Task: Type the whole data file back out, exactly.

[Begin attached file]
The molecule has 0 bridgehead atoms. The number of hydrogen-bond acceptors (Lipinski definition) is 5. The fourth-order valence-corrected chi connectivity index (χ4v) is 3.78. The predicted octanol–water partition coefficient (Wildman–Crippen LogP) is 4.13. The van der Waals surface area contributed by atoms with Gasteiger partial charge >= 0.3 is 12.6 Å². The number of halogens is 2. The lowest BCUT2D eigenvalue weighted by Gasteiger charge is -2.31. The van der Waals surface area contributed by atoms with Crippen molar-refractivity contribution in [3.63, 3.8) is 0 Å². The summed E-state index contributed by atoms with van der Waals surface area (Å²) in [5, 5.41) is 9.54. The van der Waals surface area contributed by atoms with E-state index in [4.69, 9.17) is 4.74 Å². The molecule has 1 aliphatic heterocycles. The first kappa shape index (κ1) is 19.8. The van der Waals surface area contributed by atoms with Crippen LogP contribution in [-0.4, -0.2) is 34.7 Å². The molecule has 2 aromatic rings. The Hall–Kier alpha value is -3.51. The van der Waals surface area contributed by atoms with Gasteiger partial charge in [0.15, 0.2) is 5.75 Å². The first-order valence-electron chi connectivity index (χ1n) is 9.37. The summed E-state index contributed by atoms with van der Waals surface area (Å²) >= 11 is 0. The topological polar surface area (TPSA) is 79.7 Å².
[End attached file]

The molecule has 0 bridgehead atoms. The number of hydrogen-bond acceptors (Lipinski definition) is 5. The fourth-order valence-corrected chi connectivity index (χ4v) is 3.78. The predicted octanol–water partition coefficient (Wildman–Crippen LogP) is 4.13. The van der Waals surface area contributed by atoms with Gasteiger partial charge >= 0.3 is 12.6 Å². The number of halogens is 2. The lowest BCUT2D eigenvalue weighted by Gasteiger charge is -2.31. The van der Waals surface area contributed by atoms with Crippen molar-refractivity contribution in [3.63, 3.8) is 0 Å². The summed E-state index contributed by atoms with van der Waals surface area (Å²) in [5, 5.41) is 9.54. The van der Waals surface area contributed by atoms with E-state index in [4.69, 9.17) is 4.74 Å². The molecule has 1 aliphatic heterocycles. The first kappa shape index (κ1) is 19.8. The van der Waals surface area contributed by atoms with Crippen LogP contribution in [-0.4, -0.2) is 34.7 Å². The molecule has 2 aromatic rings. The Hall–Kier alpha value is -3.51. The van der Waals surface area contributed by atoms with Gasteiger partial charge in [0.15, 0.2) is 5.75 Å². The first-order valence-electron chi connectivity index (χ1n) is 9.37. The summed E-state index contributed by atoms with van der Waals surface area (Å²) >= 11 is 0. The topological polar surface area (TPSA) is 79.7 Å².